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Driver-safety record takes turn for worse

Stephanie Strasburg | Tribune-Review
People exchange information at the scene of a fender bender along Fifth Avenue in Oakland on Tuesday.

Tuesday, Aug. 27, 2013, 11:52 p.m.
 

Pittsburgh skidded in a ranking of driver safety by one of the nation's largest auto insurers, a problem police blame on distracted drivers and speeders.

Allstate Insurance on Tuesday released its ninth annual Best Drivers report, which found that Pittsburgh went from the 27th to 22nd most-dangerous city for driver safety.

“That's surprising,” Mike Cinker, 44, of Marshall. said “Sixteen of the 20 years of my career I've been commuting. The traffic is really not that bad compared to other major cities.”

Pittsburgh ranked 175th of 196 cities, which means it has one of the worst driver-safety records based on accidents reported to Allstate, although PennDOT officials contend the picture is brighter statewide because the number of accidents has decreased.

“Most of what we see are rear-end collisions, usually from distraction or following too closely,” state police Trooper Robin Mungo said. “People get so complacent. I just think everyone is so focused on their final destination. Add to that the cell phone, the radio, having a conversation in the car, a baby in the back.”

Allstate calculated its accident claims data and ranked the cities based on car collision frequency. The average driver in Pittsburgh will get in an accident every 7.2 years, according to the report. Philadelphia drivers, who ranked even lower, at 191st out of 196, will experience an accident every six years.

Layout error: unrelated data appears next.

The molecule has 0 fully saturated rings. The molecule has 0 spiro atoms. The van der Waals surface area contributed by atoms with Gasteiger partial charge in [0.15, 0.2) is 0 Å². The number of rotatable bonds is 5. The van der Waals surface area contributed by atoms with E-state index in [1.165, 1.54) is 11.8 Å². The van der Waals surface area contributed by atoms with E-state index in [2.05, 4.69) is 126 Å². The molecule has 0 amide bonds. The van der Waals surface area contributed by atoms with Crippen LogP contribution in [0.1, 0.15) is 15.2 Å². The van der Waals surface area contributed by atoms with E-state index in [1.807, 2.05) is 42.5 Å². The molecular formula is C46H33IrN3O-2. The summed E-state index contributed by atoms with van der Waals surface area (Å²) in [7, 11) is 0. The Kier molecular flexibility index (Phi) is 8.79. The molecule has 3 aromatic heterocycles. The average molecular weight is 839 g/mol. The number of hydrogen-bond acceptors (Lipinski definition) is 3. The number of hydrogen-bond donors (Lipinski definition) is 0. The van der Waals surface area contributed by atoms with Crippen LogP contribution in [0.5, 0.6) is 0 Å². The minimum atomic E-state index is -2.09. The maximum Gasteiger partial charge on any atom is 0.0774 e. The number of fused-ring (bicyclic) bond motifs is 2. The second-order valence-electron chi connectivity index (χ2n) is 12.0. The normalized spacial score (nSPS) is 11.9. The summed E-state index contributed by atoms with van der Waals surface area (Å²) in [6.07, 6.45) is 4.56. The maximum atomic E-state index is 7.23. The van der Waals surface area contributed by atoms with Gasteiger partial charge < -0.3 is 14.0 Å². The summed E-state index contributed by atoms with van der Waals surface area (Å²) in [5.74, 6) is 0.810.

Pittsburgh's safety ranking has slipped every year since 2008.

Topping the ranking as the safest cities in which to drive are Fort Collins, Colo., and Boise. The least-safe city is Washington. Baltimore is second-to-last on the list.

Allstate holds about 10 percent of the nation's auto insurance policies.

“What we look at is the claims data, and Pittsburgh moved down the list. We don't look at the ‘why,' ” said Julia Reusch, Allstate spokeswoman. “Our only goal is to get people talking about safe driving so Pittsburgh is moving in the right direction next year.”

Allen Biehler, a former PennDOT secretary and the executive director of Technologies for Safe and Efficient Transportation, said the study does not take into account the age of the cities' roads. He pointed out that fatalities are down because of airbags.

“Things I'd look for are how dense of an urban area is it and whether it's a new street system versus an old street system,” Biehler said. “The level of congestion is also a factor.”

PennDOT statistics show that accidents are down 1.6 percent from five years ago. In 2008, 126,067 crashes were reported to PennDOT compared with 124,062 in 2012. Speed continues to be the leading cause of crashes.

In Allegheny County from 2008 to 2012, crashes reported to PennDOT increased to 12,177, up from 11,851, a 2.75 percent increase.

“I hate the traffic,” said Ellin DeSimone, 56, of Swissvale, who drives about 11 miles to and from work each day. She said she's somewhat aggressive on the way home to ensure she gets in the quickest lane.

“I'm surprised we have that many accidents,” she said.

PennDOT spokesman Steve Cowan said accidents tallied by PennDOT are different than those reported to insurance companies. An accident is reported to PennDOT only if a vehicle needs to be towed or someone is injured. He said PennDOT has tried to make roads safer by increasing pavement markings, doing more line painting, upgrading guardrails and organizing more safety events.

“We're pleased that crashes are on the decline,” he said.

Bobby Kerlik is a staff writer for Trib Total Media. He can be reached at 412-320-7886 or bkerlik@tribweb.com.

 

 

 
 


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